In 2013, Cure enjoyed a tremendous season with the Jayco-AIS women’s road team in Europe, earning her a contract with Lotto-Belisol Ladies for 2014. 

Most recently, Cure claimed the individual and team pursuit titles at the National Championships in Adelaide in January.

“I would like to thank my coaches Gary Sutton and Matthew Gilmore, my family and friends back home who have supported me the whole through all the hard times,” said Cure.

“Also to my team mates, when you go to event like this so far from home, your team mates become your family.  So it was awesome to have them on the sidelines, cheering me and I can’t thank them for getting me to the finish line.”

Men’s Sprint QF – Perkins, Glaetzer

It was a bitter sweet day for Australia’s Matthew Glaetzer as he moved through to Sunday’s men’s sprint semi final, albeit at the expense of his own team mates.

After qualifying tenth fastest in the afternoon’s qualifying, Adelaide’s Glaetzer (9.937) knocked Canberra’s Daniel Ellis out of the competition in the 1/16 round. 

Glaetzer then moved past Germany’s Robert Forstemann in the round of 1/8, before once again being matched up with a green and gold Australian jersey, this time in Victoria’s Shane Perkins.

In a superb display of power and control, Glaetzer got the better of Perkins, the London Olympic sprint bronze medallist and 2010 World Championships silver medalist, in two straight heats.

It is an amazing recovery for the 21-year-old after Glaetzer who was involved in a spectacular crash in the second round of the keirin on Thursday.  The crash in the front straight saw him slide 50 metres down the home straight and into the bend, with his bike catapulting into the stands. 

The two-day competition continues with the semi finals and final on Sunday.

Women’s Omnium – Rounds 1/2/3 – Edmondson

London Olympic omnium bronze medallist Annette Edmondson sits in fourth position (15 points).

Edmondson took the minimum one point (14.027) with the fastest time in the opening event, however n the 20km points race, Edmondson finished down the order in eleventh position, moving her score out to 12 points.  In the evening’s elimination race she finished third.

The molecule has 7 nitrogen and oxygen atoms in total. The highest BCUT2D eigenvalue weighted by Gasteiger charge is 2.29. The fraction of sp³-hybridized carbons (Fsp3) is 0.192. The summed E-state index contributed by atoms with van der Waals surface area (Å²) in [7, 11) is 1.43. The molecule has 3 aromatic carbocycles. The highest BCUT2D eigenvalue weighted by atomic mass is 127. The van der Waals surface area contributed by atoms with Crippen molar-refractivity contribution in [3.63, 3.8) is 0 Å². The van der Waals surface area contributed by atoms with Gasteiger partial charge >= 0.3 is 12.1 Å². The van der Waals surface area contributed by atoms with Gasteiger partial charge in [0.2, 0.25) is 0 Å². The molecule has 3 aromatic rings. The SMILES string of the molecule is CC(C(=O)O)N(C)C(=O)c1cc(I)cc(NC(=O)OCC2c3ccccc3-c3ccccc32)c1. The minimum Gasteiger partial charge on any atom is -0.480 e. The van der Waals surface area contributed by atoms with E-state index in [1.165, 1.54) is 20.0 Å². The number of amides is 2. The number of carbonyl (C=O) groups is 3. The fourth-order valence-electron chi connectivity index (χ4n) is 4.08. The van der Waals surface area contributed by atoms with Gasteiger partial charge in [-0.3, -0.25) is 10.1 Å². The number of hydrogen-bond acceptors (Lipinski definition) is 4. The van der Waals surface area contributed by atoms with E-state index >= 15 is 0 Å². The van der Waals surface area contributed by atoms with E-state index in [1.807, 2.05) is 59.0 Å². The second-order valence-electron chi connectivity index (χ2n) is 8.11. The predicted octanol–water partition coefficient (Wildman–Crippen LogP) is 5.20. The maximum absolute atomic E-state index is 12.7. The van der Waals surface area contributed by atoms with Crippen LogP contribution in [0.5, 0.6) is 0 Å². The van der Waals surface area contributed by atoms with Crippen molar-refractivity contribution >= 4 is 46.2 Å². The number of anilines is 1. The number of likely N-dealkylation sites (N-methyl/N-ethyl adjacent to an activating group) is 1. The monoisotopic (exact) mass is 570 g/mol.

Edmondson, who has reached the podium in the event at the past two World Championships, trails reigning champion Sarah Hammer (USA/4pts), reigning Olympic and 2012 champion Laura Trott (GBR/10pts) and Jolien D'Hoore (BEL/11pts) on the standings.

The omnium features six events held across two days, with riders accumulating point based on their finishing position in each round. The rider with the lowest at the end of the six rounds is declared the winner.

The women’s omnium continues with the final three events - individual pursuit, scratch and time trial – on Sunday.

Men’s Omnium – Final - Davison

Australia’s Luke Davison finished thirteenth overall on 71 points in the men’s omnium championships won by Thomas Boudat (FRA) on 24 points.

Davison, who claimed the gold medal in the second round of the UCI World Cup Series in Mexico last December, finished third in the Flying Lap (13.187), eighteenth in the 30km points race, sixteenth in the elimination race on day one. 

In today’s three events, he finished ninth in the individual pursuit (4:33.593), seventeenth in the scratch race, and eighth in the final event – the one kilometre time trial (1:03.987).


Championship Guide

The 2014 UCI Track Cycling World Championships will be held in Cali, Columbia from February 26 to March 2.

Approximately 350 athletes will contest 19 World Championship events, across five days with two sessions daily (all finals will take place in the evening sessions).